Using factor analysis helps a marketer to understand his customers and plan his marketing strategy. For instance, a car manufacturer may want to release a small car into the market and understand the factors responsible for purchase of a small car, a cigarette manufacturer may need to determine which variables his potential customers think about when they consider his product, an airline company could want to find out the factors responsible for selection of its airline against its competitor's airline. All these people would need factor analysis to get them the information they require.
When running factor analysis and examining results, keep in mind a few rules of thumb:
1. Be sure the statistician is comfortable with the sample size (usually 50 is a safe minimum).
2. You can keep factors explaining more of the response variance than an average single variable explains (an eigenvalue higher than 1.0).
3. Factor analysis works best if variables are correlated with one another. A Measure of Statistical Adequacy (MSA) of less than .5 demonstrates the correlation between variables may be too weak for factor analysis to work.
4. Usually, a variable needs a factor loading with a number of .4 or more (1.0 would be a perfect correlation) to be included in a factor, so don't be surprised if some variables get left out, because they don't correlate with anything.
5. Results of factors are listed in a descending order: the first factor explains the most variance observed in the variables
1.         Advertising
           to better understand media habits of various customers
2.         Pricing
           to identify the characteristics of price-sensitive and prestige-sensitive customers
3.         Product
           to identify brand attributes that influence consumer choice
4.         Distribution
           to better understand channel selection criteria among distribution channel members
5.         Reduce a body of data to a few key dimensions, making insights easier to access.
6.         Explain how a collection of dependent variables relate to each other, even as you examine in detail the relationship of each to an independent variable.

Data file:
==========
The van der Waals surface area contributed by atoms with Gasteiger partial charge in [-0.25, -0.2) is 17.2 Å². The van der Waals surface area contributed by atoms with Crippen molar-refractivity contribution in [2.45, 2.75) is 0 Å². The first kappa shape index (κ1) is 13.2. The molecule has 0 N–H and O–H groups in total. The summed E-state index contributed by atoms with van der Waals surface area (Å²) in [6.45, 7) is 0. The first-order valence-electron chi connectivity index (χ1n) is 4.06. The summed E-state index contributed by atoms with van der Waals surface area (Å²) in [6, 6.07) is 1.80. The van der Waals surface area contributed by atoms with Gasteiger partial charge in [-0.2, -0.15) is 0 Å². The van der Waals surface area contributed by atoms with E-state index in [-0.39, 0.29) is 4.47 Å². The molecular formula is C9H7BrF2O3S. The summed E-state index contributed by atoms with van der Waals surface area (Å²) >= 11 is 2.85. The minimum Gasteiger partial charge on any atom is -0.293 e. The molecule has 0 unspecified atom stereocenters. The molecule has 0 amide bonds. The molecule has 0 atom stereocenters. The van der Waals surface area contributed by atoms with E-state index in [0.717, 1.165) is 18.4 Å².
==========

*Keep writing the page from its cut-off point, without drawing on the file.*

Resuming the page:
7.         Use the relationship between attributes to create perceptual maps and other visual aids that explain data to end users.
8.         To cluster variables or individuals for classification and segmentation. To classify variables, the R-type factor analysis is used; to classify individuals, the Q-type factor analysis is done
9.         Identifying the underlying variables on which to group Identifying the underlying variables on which to group the customers ( new car buyers may be grouped the customers ( new car buyers may be grouped based on the relative emphasis they place on based on the relative emphasis they place on economy, convenience, performance, comfort and economy, convenience, performance, comfort and luxury.) luxury.)
10.       Determining the brand attributes that influence Determining the brand attributes that influence consumer choice. (toothpaste brands might be consumer choice. (toothpaste brands might be evaluated in terms of protection against cavities, evaluated in terms of protection against cavities, whiteness of teeth, taste, fresh breath and price) whiteness of teeth, taste, fresh breath and price)
11.       Understand the media consumption habits of the Understand the media consumption habits of the target market. The users of ready to eat food may be target market. The users of ready to eat food may be heavy viewers of cable TV, see a lot more movies, and heavy viewers of cable TV, see a lot more movies, and listen to western music listen to western music
12.       Identifying the characteristics of price Identifying the characteristics of price- -sensitive sensitive consumers (these consumers might be methodical, consumers (these consumers might be methodical, economy minded and home centered) economy minded and home centered
An end user can benefit from the results of factor analysis, as well.
           Segment customers not just along demographic lines but in terms of which factors shape their choices (are they sensitive to product packaging, ease of use, convenience, etc).
           Position a product or service according to which factors influence targets’ decisions, so as to fully utilize the available sales opportunities.
           Gauge how one attribute enhances or detracts from another. Create an offering whose elements work together in an optimum whole, driving sales and securing loyalty.